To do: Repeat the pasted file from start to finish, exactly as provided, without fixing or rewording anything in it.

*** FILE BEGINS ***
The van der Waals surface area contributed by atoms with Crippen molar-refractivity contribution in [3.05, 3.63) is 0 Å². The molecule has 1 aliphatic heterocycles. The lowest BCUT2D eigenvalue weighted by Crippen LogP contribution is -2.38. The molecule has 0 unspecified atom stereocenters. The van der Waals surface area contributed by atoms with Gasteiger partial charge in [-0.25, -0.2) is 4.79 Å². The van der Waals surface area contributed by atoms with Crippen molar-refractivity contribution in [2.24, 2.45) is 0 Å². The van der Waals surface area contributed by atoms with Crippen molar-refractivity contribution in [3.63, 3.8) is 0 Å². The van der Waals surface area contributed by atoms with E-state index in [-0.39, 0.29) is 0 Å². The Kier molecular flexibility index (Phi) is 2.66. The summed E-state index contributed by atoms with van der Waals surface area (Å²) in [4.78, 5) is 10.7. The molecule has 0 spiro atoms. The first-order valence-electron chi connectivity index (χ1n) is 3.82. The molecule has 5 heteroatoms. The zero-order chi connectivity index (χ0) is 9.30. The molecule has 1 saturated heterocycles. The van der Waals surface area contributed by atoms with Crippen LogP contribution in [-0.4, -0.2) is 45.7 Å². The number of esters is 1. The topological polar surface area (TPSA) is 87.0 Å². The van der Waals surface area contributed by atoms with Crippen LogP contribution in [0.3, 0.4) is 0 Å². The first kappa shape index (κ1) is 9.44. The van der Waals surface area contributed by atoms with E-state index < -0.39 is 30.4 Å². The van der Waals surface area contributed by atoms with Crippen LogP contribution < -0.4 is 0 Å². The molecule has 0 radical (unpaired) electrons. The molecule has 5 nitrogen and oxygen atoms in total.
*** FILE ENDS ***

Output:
The van der Waals surface area contributed by atoms with Crippen molar-refractivity contribution in [3.05, 3.63) is 0 Å². The molecule has 1 aliphatic heterocycles. The lowest BCUT2D eigenvalue weighted by Crippen LogP contribution is -2.38. The molecule has 0 unspecified atom stereocenters. The van der Waals surface area contributed by atoms with Gasteiger partial charge in [-0.25, -0.2) is 4.79 Å². The van der Waals surface area contributed by atoms with Crippen molar-refractivity contribution in [2.24, 2.45) is 0 Å². The van der Waals surface area contributed by atoms with Crippen molar-refractivity contribution in [3.63, 3.8) is 0 Å². The van der Waals surface area contributed by atoms with E-state index in [-0.39, 0.29) is 0 Å². The Kier molecular flexibility index (Phi) is 2.66. The summed E-state index contributed by atoms with van der Waals surface area (Å²) in [4.78, 5) is 10.7. The molecule has 0 spiro atoms. The first-order valence-electron chi connectivity index (χ1n) is 3.82. The molecule has 5 heteroatoms. The zero-order chi connectivity index (χ0) is 9.30. The molecule has 1 saturated heterocycles. The van der Waals surface area contributed by atoms with Crippen LogP contribution in [-0.4, -0.2) is 45.7 Å². The number of esters is 1. The topological polar surface area (TPSA) is 87.0 Å². The van der Waals surface area contributed by atoms with Crippen LogP contribution in [0.3, 0.4) is 0 Å². The first kappa shape index (κ1) is 9.44. The van der Waals surface area contributed by atoms with E-state index < -0.39 is 30.4 Å². The van der Waals surface area contributed by atoms with Crippen LogP contribution < -0.4 is 0 Å². The molecule has 0 radical (unpaired) electrons. The molecule has 5 nitrogen and oxygen atoms in total.